Pilate has a headache throughout chapter 2, causing him to treat Yeshua as he would not normally treat a prisoner. He also wonders if he has been poisoned in some way, which I see as tying back into the idea of being inoculated. Pilate is also named on p. 27 as "Knight of the Golden Spear," which I associate with needles as being a tool for poking. This sounds silly so far, but bear with me.
After Ivan is taken to the mental ward he is given injections numerous times to calm him down. The first is after he tries to jump out the window:
A hypodermic syringe flashed in the doctor's hands, and in a single motion the woman ripped open the bedraggled sleeve of Ivan's Tolstoyan shirt and grabbed his arm with unfeminine strength. There was a smell of ether, Ivan grew weak in the arms of the four attendants, and the agile doctor took advantage of the moment and plunge the needle into Ivan's arm. p. 59We see Ivan getting more injections on page 96 when the nurse notices him crying in frustration at his failed attempts to write what had happened, and again on page 142. Ivan receives this injection after the ward is upset when Nikanor Ivanovich arrives and makes a ruckus, and Nikanor is also soothed by an injection, along with all the other patients. The doctor's and nurses treat these (probably morphine) injections as an act of mercy to upset patients, but it offers no cure for their ailments.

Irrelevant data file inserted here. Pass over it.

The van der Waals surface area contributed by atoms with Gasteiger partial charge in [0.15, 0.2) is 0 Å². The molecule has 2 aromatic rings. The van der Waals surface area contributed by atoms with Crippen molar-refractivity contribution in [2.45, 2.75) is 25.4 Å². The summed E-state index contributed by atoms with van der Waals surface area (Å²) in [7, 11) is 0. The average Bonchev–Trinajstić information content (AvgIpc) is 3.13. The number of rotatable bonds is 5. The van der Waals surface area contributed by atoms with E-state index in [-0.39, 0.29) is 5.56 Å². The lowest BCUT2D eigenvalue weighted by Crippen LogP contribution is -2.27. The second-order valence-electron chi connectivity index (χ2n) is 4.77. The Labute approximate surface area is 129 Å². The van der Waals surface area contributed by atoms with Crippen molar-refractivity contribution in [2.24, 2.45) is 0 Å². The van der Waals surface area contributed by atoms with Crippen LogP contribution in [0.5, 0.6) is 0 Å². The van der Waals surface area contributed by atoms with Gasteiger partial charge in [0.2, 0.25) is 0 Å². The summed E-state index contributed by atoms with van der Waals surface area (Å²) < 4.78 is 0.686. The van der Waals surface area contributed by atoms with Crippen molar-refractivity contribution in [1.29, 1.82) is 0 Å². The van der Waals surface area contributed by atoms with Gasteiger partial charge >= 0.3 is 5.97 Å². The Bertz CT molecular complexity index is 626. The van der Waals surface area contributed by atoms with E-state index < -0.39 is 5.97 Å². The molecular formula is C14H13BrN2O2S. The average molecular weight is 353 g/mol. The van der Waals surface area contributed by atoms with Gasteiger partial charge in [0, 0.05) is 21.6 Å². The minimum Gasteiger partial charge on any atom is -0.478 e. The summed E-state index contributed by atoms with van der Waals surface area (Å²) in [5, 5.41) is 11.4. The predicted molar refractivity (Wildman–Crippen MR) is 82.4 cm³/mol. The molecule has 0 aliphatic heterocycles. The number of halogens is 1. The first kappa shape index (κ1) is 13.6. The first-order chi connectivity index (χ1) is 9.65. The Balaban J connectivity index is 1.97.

As Ivan drifts off to sleep we revisit Pilate and the crucifixion of Yeshua. As I said before, the spears I related to needles, and here they are used as a means of relief to Yeshua, Gestas, and Dimas.
"Praise the merciful Hegemon!" he whispered solemnly and quietly pierced Yeshua through the heart. Yeshua shuddered and whispered, "Hegemon..." p 151-2Before the mercy killing, the soldiers also offer water on a sponge so they can drink. Although both are used for relief, the spears offer a more permanent (if violent) solution to pain, and release blood instead of injecting something into it.
Yeshua and Ivan are clearly connected by homelessness (Yeshua is called a vagrant by Pilate, Ivan's poet name, Bezdomny, means homeless), mental instability (Ivan is in a ward, Pilate calls Yeshua mentally ill), as well as both being rather simple-minded (Yeshua is not a stoic Jesus, but a more naive and straightforward character, the Master calls Ivan an ignorant man, and Ivan agrees). I'm interested in seeing how this parallel plays out in the rest of the novel.
On a final note, there is also a language of disease used in several instances, on page 54, "The skin on the doorman's face took on a typhoid tinge..." and on p 129, "a putrid malarial dampness had spread over the floor." The barman is told by Woldon that he will die of liver cancer in nine months, and advises against going to the hospital, because they can offer no cure.